Cybersecurity Attorney Offers Advice on How to Avoid Attacks
David Rice, Partner, Miller Nash
Of the multitude of cyber threats targeting cities, counties and other government agencies, fraudulent instruction, data breach and ransomware make up most of the claims filed with CIS. Phishing scams, in particular, are increasingly problematic, and trick email recipients into clicking on links that lead to malware that can cripple websites and other operating systems.
David Rice, a partner with the law firm of Miller Nash who specializes in cybersecurity among other practice areas, said he often works with clients who have received emails that appeared to come from a regular vendor, but the address was altered slightly. The difference in the email address was not noticed until it was too late. “Sometimes that can lead to misdirected wire transfers,” Rice said. “Government agencies are paying a lot of vendors and they also store a lot of data, so they are targets for hackers.” “The biggest risk, in many cases, is not someone actually hacking into a system,” Rice added. “It’s typically individuals who are under great pressure, are doing a great job and click a wrong link because they didn’t look closely enough to ensure it came from the right person instead of someone impersonating someone else.” Rice said his first piece of advice for clients and others is to take stock of what their risks are. These include identifying what kind of data they have, how they store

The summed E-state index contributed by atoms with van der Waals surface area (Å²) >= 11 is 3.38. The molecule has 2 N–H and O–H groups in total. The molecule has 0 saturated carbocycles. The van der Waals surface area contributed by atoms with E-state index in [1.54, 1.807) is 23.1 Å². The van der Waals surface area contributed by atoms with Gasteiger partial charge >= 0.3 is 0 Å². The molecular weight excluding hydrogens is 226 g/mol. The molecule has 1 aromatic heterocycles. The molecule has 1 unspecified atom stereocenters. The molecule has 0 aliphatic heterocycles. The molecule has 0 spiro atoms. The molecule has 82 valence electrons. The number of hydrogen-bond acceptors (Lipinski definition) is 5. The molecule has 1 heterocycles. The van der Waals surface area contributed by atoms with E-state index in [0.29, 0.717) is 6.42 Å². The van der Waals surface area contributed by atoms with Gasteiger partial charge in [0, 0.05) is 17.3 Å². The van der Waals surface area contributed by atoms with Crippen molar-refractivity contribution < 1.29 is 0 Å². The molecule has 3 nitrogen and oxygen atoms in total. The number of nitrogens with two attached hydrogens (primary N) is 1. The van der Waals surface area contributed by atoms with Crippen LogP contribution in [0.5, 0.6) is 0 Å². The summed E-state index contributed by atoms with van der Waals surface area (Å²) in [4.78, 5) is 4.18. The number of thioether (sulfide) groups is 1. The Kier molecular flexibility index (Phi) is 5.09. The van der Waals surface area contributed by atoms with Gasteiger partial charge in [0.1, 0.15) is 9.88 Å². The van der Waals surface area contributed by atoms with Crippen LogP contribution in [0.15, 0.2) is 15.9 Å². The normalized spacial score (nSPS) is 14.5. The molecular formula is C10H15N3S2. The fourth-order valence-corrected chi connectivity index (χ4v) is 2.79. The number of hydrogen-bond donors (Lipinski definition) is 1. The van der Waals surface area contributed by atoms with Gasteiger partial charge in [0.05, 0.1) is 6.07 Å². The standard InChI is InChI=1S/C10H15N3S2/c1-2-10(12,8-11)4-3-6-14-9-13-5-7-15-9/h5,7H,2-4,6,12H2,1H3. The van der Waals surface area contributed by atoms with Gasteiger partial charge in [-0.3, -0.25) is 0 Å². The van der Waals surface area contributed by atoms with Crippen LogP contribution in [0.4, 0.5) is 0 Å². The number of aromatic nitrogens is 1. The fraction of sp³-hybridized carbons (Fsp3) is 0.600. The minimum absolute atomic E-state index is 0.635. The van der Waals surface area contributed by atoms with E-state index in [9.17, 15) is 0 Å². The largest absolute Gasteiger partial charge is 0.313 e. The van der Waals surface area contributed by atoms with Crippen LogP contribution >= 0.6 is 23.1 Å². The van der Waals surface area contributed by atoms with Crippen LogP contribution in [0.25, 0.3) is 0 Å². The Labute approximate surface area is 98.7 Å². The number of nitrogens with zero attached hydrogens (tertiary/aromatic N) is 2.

it and how they share it. Private information encompasses health records, financial statements and elections records, among other sensitive data. “You need to have systems in place where your protections align with the risk,” he said. Options range from firewalls and other software that block malware to limiting access to data on a need-to-know basis to limit access to hackers. Multifactor authentication is another effective strategy that is being implemented by a growing number of organizations. Rice emphasized that ongoing trainings with staff are essential to keep everyone informed about the latest threats. “Security is not just an issue for the IT department to deal with, it’s really everyone’s role,” he said. “In addition to doing all the training, it’s important to do frequent backups so, at a minimum, you’re not losing access to mission-critical data.” Rice acknowledged that while larger entities generally have the resources to beef up cybersecurity, smaller ones often struggle to stay up to date. “That’s a real challenge because everyone wants to do the right thing, but in a government’s budget there are a lot of programs that need money. The need for this is growing and the number of people listening is increasing, but it still costs money,” he said. He suggested that local governments make the most of the resources that are available, and communicate with each other to create a comprehensive network of information.
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